What’s so bad about those nutrient-sinful foods?

  • Too much sodium in commercially prepared hot dogs can add to high blood pressure concerns and heart disease.
  • Hamburger meat? Surprisingly, there are about 16 grams of fat and 230 calories in the average ground beef patty. By topping it with high-calorie cheese, fried onions, sugary ketchup or fatty mayonnaise we add more calories to the total. And a typical Texas-sized hamburger patty is often large enough to feed two people!
  • Pasta, macaroni, and potato salads are laden with fats and simple carbohydrates
  • Hamburger and hot-dog buns are usually made from white bread, are highly processed and a generally stripped of nutrient value.

Healthy food choices that still leave you satisfied

It is possible to enjoy a backyard barbecue while still eating healthy flavorful foods.

To keep your carbohydrate consumption in a healthy range, select foods suggested in the Primal diet and/or the Mediterranean diet.

The Primal diet emphasizes eating foods that are as close to their natural state as you can find them. Specifically, foods that were eaten before the Industrial Revolution. That means omitting grains, beans, lentils, soy and peanuts, alcohol, sugar, processed foods, and refined vegetable oils in your diet.

So, what’s left? Many healthy food choices—every kind of fruit and vegetable, meats, fish, eggs, nuts (other than peanuts), seeds, healthy fats, and dairy products, both raw and fermented, including raw cheese. Sweeteners should be natural, such as raw honey and pure maple syrup.

Sound too strict? Then consider the Mediterranean way of eating.

The Mediterranean diet isn’t based on a single diet plan, but it does focus on some of the same foods as the Primal diet, including fruits, vegetables, nuts, seeds, fish and meat. However, the Mediterranean diet is strong on some items not included in the Primal diet, meaning that whole-grain breads, beans, and dairy are important foods on the menu. In addition, olive oil, olives, yogurt and eggs in small portions, wine and potatoes are all considered essential. And they all sound pretty tasty.

To boost the nutritional content of your barbecue, be creative!

grilled vegetables
Instead of a hot dog in your whole-grain bun, try a marinated chicken tender, or chicken sausage. Grilled shrimp is another tasty option. If only a hot dog will do, replace ketchup and cheese with onions and chopped veggies like avocado, jalapeños, or cabbage. Here are a few more ideas:

  • For hamburgers, eat moderate portion sizes. For a Primal hamburger, opt for ground beef from grass-fed, free-range cattle, if possible. To add a flavor of the Mediterranean, season your ground lamb or beef with oregano, fresh rosemary, a generous amount of feta cheese, and a splash of lemon zest. Spread a thick kalamata olive paste on the buns for a flavorful change of pace. Ditch the grains although by using topping your burger with tomato halves, large Portobello mushroom caps, or by wrapping the fixings inside a swath of lettuce! Add a small amount of raw cheese, avocados, onions, mushrooms, and olive oil or vinaigrette.
  • When barbecuing don’t use a sauce with high fructose corn syrup, sugar or ingredients like caramel color, food starch or preservatives. Google recipes for sauces using Worcestershire, tomato paste, tamarin sauce or even molasses. Or—check out a nice Primal barbecue sauce.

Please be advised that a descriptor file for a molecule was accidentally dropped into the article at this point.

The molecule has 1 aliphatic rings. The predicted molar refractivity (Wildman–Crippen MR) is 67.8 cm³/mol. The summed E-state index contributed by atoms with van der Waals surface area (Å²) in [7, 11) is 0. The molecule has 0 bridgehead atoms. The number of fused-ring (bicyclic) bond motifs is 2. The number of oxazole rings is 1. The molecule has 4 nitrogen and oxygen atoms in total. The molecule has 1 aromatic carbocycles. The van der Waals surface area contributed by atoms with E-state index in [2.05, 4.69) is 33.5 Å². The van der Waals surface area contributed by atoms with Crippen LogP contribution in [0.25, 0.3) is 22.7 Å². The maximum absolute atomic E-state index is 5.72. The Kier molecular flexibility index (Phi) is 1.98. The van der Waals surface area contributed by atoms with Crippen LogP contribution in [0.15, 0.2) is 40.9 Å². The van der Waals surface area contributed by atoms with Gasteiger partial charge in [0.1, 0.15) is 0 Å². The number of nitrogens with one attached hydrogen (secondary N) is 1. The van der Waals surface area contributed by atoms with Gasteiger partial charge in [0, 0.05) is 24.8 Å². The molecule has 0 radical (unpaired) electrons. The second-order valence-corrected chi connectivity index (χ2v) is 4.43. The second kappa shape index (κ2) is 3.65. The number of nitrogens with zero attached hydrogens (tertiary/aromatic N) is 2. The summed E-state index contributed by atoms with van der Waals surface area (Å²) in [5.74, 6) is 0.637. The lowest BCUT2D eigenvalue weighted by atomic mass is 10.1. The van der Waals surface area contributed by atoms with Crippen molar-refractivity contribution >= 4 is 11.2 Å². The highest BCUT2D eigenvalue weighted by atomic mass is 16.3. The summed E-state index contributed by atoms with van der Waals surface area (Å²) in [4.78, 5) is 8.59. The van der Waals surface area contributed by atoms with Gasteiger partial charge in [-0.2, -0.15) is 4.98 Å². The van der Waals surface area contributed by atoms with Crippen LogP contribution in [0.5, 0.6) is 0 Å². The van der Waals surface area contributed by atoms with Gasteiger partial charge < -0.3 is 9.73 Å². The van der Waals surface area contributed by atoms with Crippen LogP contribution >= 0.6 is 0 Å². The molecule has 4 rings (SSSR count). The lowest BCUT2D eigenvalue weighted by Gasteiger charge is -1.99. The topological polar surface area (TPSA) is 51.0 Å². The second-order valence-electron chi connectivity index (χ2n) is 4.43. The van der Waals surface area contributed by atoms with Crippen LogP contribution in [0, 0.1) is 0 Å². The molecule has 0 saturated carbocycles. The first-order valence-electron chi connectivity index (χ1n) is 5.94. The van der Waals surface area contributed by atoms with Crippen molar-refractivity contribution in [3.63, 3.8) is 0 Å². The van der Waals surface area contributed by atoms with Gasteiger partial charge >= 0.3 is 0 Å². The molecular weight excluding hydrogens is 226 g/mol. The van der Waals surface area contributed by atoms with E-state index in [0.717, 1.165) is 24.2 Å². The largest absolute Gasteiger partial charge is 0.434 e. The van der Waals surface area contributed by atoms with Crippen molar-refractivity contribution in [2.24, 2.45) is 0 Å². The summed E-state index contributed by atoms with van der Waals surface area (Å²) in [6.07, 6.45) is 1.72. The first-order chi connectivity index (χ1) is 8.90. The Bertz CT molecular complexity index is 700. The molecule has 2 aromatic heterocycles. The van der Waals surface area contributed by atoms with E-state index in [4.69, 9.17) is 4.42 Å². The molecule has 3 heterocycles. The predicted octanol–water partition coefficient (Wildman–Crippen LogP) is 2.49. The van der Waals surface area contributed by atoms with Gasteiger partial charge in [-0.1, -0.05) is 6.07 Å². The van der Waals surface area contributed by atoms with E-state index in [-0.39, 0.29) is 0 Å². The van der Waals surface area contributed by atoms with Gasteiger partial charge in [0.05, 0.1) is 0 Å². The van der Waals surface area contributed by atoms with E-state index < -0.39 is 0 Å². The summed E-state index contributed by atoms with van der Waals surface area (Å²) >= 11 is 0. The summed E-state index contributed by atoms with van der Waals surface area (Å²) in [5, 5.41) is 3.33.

• Stick to salads made of fruits and vegetables, like carrots with radishes or raisins, or avocados with grapefruit or bacon. Stuff a bell pepper with onions, tomatoes, pickle bits, celery and crunchy bacon and bind them with a homemade mayo. Try some delicious recipes like Kale Chopped Salad with Maple-Almond Vinaigrette, California Cobb Salad with Tarragon Vinaigrette, or very healthy Almond Salmon Salad with Honey-Apple Cider Vinaigrette. A Mediterranean Grain Salad would be great! Or any other Mediterranean salad creation!
  • Grill corn and dab with chipotle butter to make your metabolism smile. For additional flavor, add lime. With that much flavor you might be able to skip the salt. As for the potato, trying baking it. You can up your daily vegetable intake by topping your potato with asparagus, broccoli, sprinkles of meat, and good fresh herbs.
  • Eat 100% whole grain bread in moderation. Dip it in herb flavored olive oil for a snack, or top with a Mediterranean spread.
  • Skip the chips. Crunchy vegetables pair nicely with dips made out of onions or clams, spinach or artichokes, or even beans or salsa.
  • Fruit is always an excellent dessert. Trying skewering cubes of mixed fruit on bamboo skewer for a more dramatic flair.. However if you want a slight taste of sinful, there are both primal desserts and Mediterranean desserts to satisfy your sweet-tooth without putting your body on a sugar overload.

Be happy, eat healthy and enjoy the summer… Autumn is just a couple of months away!

Dr. Mixon and his team of medical professionals is available to help you improve your health with a full complement of services. In addition to our lab-based nutrition programs, we offer ANS (Autonomic Nervous System) testing, to help you assess your current state of health, along with treatment for neck, back and joint pain.

Please contact us if you would like more information about our Garland, TX chiropractic clinic.